Certainly it is tempting to put thoughts of next year’s garden on hold for winter dreaming and spring planting, but gardeners who capitalize in the fall planting season take advantage of many opportunities the spring just can’t afford. Plus, remember how busy the spring season is? There are literally hundreds of tasks we’re juggling with as the earth wakes up and begins to shift into high gear.
A good time to plant shrubs besides spring is in the fall, so the shrub has time to acclimate before the harsh weather of winter. You can plant up to 6 weeks before your ground freezes. Once the ground is frozen, root growth will cease almost entirely until spring, and that six week window gives the plant time to get established enough to withstand cold and snow.
Most shrub roots spread widely rather than deeply, so digging a hole wider than the roots of the shrub you’re planting is more beneficial, keeping in mind to not go any deeper than the root ball. Free up some of the roots from being contained in the pot allowing them to spread. Add in some compost with the soil from the hole and use this to re-fill. Ensure the roots of the shrub are well watered. Adding a root enhancer at planting time will help create a better root system. Planting a shrub properly will give it a healthy head start on a productive life.
After planting use your foot or shovel to tamp down the soil around the shrub leaving a basin which will help collect water. Cover a wide area around the shrub with wood chips or mulch to help keep down weeds and to conserve moisture. Provide supplemental water when needed. Autumn weather can be quite cool and rainy, but that doesn’t mean that new plantings should be ignored, particularly if weather has been dry and/or windy. During the first growing season you should water every 7-10 days if rainfall is not abundant.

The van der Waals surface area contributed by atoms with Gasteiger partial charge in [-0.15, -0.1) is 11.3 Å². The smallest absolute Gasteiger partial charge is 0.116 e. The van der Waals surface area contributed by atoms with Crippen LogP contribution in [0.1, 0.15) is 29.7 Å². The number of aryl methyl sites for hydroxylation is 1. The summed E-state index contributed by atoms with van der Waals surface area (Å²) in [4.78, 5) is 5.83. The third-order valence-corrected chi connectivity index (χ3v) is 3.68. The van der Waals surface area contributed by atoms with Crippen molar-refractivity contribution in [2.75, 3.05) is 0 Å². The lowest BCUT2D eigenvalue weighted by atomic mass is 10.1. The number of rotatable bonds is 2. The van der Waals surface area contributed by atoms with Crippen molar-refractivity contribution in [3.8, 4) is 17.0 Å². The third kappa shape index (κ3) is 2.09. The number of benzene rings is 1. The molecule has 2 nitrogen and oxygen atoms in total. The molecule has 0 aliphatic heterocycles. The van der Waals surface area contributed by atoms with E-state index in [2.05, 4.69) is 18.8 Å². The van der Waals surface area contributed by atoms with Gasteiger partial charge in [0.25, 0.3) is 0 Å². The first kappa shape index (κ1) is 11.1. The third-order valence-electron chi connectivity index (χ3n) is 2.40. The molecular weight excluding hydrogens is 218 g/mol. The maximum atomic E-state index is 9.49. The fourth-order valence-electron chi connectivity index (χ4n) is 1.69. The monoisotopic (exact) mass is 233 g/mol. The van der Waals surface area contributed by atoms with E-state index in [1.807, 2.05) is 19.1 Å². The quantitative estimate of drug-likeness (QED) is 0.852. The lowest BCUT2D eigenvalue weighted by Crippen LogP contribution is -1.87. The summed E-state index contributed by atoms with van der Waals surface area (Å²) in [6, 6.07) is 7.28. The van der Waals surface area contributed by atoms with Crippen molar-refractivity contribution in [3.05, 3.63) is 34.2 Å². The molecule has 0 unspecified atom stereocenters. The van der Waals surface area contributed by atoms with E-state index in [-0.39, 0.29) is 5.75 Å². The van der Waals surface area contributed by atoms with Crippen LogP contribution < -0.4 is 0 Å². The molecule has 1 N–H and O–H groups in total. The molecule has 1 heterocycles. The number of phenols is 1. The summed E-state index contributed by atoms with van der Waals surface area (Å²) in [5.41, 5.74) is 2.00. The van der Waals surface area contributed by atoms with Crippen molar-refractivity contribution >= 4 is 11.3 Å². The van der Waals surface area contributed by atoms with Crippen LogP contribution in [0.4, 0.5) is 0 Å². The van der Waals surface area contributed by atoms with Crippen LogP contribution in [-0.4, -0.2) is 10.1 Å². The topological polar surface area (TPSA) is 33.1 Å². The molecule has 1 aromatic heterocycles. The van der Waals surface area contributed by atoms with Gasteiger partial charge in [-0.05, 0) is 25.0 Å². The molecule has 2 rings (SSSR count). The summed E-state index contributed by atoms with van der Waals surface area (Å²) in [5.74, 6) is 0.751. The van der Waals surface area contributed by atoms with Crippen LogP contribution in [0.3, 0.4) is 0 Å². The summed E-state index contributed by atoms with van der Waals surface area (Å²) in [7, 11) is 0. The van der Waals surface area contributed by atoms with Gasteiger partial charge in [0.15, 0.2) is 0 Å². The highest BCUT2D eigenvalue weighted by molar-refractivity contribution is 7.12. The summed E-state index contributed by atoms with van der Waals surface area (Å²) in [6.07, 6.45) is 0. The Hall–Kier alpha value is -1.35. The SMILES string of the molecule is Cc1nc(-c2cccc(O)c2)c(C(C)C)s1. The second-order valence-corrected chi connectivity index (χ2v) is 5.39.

Pruning is essential to a plants health, beauty, and safety. Regular and correct pruning will help encourage new healthy growth. Remove any damaged, diseased, or dead parts. When left on the plant, these parts will attract insects and invite diseases to develop.
Early-spring bloomers, such as lilac, forsythia, and rhododendron, bear flowers on wood formed the previous year. The best time to prune them is late spring — immediately after they finish blooming. If you prune them later in the growing season or during fall, you’ll remove flower buds and decrease the amount of spring bloom.
Shrubs that bloom during the summer and into fall such as potentilla and butterfly bushes, produce their flowers on new growth from the current season. They are best pruned in late fall or early winter while they are dormant or in the spring just before their annual growth begins. Refrain from late summer pruning because it stimulates new growth which could be killed by the winter cold. Use sharp tools to make a clean cut and avoid tearing the stem. Leaving a stub or tear after trimming provides an entry spot for pests and disease.
Proven Winners video on fall planting: https://youtu.be/4KaOekvFsrI